World AIDS Day and Me
Today, December 1, is Worlds AIDS Day. This image with hearts, love, butterflies and peacocks is dedicated to all affected by HIV/AIDS – which means just about all of us. You probably don’t know I was an AIDS activist for 15 years … I poured much time, love and energy into educating people about AIDS – both to protect themselves and also to help the public understand and be respectful toward people with HIV/AIDS.Â Back then there was terrible prejudice … even though there is still, back then there was terrible talk. I started this work in the first few years of the epidemic (1985).
Hearts I, Digital Â© Diane Clancy
I will tell you my own story on this day when people all over are blogging about HIV/AIDS – you can get the facts from many places.Â When I started to feel a little better and could think past myÂ pain and illness, I looked around to see what holes there were in the community that needed some attention.Â HIV/AIDS was there loud and clear.Â There was nothing locally and people didn’t even think rural people could get it.
So I started organizing and working with others to create a community group.Â We went to churches, schools, panels, whereever we were asked to talk with others to make our community a better place.Â We actually had a 24 hour hotline – we even got calls from a jail in Georgia (we are in Mass). A prisoner had our card in his pocket and we talked with both the prisoner and the prison staff – to help them understand which risks were real and which imagined.Â We had calls from California and Canada too. This was a little volunteer operation that was in my house.Â We forwarded calls to different members as we took shifts.Â Jack took most of the calls though – he was incredible.Â He has passed on … from other disabilities, not HIV/AIDS – but he was there … working his heart out!Â Thank you, Jack.
We wrote pamphlets for classes of people where there was no information yet.Â We wrote up a resource manual for services in our 26 town county – like which doctors WOULD treat people with HIV/AIDS – and also knew what they were talking about.Â We went to hospitals to visit people who were sick.Â We supported families whose child had come back home to die … and no one else would go to funerals.Â We befriended people who moved here and knew no one else.Â We did whatever we could see to do … both to support people with HIV/AIDS and because creating this atmosphere gave our community a better quality of life for us all.
One person came up to me after I spoke on a panel and disclosed he was HIV positive. We ended up forming the nucleus of a very tight, small group of people with HIV/AIDS – and me.Â Many of you know I have Crohns Disease.Â This tight group of friends gave me something I will always cherish. This was the first time I had consistent support from others who knew what it was like to be facing death due to health issues.Â There is a lot more support now than there was back then. The friendships were deep, crucial and gave me a sense of being understood that I had never had.Â Some have died and some are living life with a chronic illness that is very treatable due to the newer medications.Â But that is not what it was like back then … HIV/AIDS was seen as a death sentence then.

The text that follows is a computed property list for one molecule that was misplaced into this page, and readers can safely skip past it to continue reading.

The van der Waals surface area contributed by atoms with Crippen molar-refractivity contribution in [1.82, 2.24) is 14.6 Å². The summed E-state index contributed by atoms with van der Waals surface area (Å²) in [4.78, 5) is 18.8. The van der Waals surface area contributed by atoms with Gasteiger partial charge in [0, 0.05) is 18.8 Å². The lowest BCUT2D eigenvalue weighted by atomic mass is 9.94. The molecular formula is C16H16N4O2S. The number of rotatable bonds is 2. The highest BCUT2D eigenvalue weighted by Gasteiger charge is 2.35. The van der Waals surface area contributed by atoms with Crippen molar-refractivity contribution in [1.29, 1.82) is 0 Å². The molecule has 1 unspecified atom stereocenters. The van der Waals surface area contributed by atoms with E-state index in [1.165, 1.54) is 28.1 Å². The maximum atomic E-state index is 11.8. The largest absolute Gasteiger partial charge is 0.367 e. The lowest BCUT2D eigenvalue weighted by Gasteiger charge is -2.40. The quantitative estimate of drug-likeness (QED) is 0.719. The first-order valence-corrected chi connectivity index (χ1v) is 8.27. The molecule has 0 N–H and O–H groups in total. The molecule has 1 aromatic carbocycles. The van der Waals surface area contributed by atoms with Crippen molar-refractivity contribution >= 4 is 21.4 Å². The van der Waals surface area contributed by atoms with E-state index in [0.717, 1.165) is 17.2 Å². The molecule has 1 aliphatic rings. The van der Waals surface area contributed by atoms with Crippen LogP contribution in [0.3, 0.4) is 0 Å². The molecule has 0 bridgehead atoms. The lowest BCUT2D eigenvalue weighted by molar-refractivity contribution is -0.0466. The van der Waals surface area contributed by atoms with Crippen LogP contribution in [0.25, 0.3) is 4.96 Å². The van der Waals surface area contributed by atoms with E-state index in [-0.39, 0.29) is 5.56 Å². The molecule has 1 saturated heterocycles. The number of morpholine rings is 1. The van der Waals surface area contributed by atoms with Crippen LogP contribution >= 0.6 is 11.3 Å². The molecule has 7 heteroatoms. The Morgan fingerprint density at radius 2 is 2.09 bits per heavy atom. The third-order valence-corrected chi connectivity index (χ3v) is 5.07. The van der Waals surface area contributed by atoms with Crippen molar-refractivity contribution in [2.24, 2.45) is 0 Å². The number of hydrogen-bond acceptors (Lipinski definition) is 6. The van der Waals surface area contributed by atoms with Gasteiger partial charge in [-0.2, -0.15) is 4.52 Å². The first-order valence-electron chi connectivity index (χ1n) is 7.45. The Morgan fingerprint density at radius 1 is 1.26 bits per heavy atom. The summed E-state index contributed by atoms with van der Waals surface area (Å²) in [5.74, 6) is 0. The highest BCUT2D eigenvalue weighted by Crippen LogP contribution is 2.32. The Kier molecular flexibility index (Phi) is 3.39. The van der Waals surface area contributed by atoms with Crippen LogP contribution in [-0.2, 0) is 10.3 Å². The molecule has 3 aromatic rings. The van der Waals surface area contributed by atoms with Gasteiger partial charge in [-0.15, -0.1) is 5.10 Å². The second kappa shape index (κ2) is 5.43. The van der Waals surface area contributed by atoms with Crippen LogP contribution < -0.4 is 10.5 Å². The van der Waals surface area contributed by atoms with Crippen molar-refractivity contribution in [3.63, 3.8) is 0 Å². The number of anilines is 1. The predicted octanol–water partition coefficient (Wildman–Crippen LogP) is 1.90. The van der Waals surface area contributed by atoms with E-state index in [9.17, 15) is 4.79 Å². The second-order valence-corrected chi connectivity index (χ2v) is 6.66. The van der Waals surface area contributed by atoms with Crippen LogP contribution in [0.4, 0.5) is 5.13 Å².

One thing that moved me to focus on HIV/AIDS is the way oppressions all come together.Â Homophobia, racism, sexism, classism, ablism, agism, recovery issues … these all come together and intersect with HIV/AIDS. Back then, people thought women couldn’t get HIV/AIDS (except by needles); people of color were being told that HIV/AIDS wasn’t their issue; the beat goes on.Â I found it a way to be able to shine light, love, freedom and justice on many issues at once – one of my favorite things I have done in life.
In the US, HIV/AIDS organizing has become very different than it was back then.Â We helped bring money into the region to bring services to people with HIV/AIDS.Â This was needed … and at the same time it changed the dynamic from the intensely personal and involved connections to more social service connections.Â Something was gained and something was lost.
Tomorrow I am going to write one more day about this – in terms of the way we organized … it is the foundation of how and why I spend my life connecting with others in this way.Â Wow!! This connects into the issues I have been writing about – cool! Thank you for coming by!
~ Diane Clancy
Technorati Tags: Worlds AIDS Day, HIV/AIDS, oppression
Thanks for sharing your story Diane. Hugs!
Very emotional and very welcomed. Thanks for this blog Diane.
Thought provoking. Thanks for sharing.
Thanks for sharing your story, Diane.
What a touching, moving story! Very inspiring– thanks for sharing!
Thanks for sharing this, my daughter is an Occupational Therapist working at the Mildmay Hospital in London, this is a specialist HIV/AIDS hospital, she was at the World Aids Conference in Mexico in July with an Art display which has been done by her clients, showing what it means to them to live with HIV. I am sending your link to her, at least I will try, I’m not very good at that !!!!!
Diane, what a wonderful story of support and care….
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A great message which motivates people how to help those who are affected by HIV.
Back then there was terrible prejudice â€¦ even though there is still, back then there was terrible talk. I started this work in the first few years of the epidemic
I am sending your link to her, at least I will try, Iâ€™m not very good at that
HIV. I am sending your link to her, at least I will try, Iâ€™m not very good at tha
Back then there was terrible prejudice â€¦ even though there is still, back then there was terrible talk. I started this work in the first few years of the
A competent but not necessarily technical person can have an idea and by
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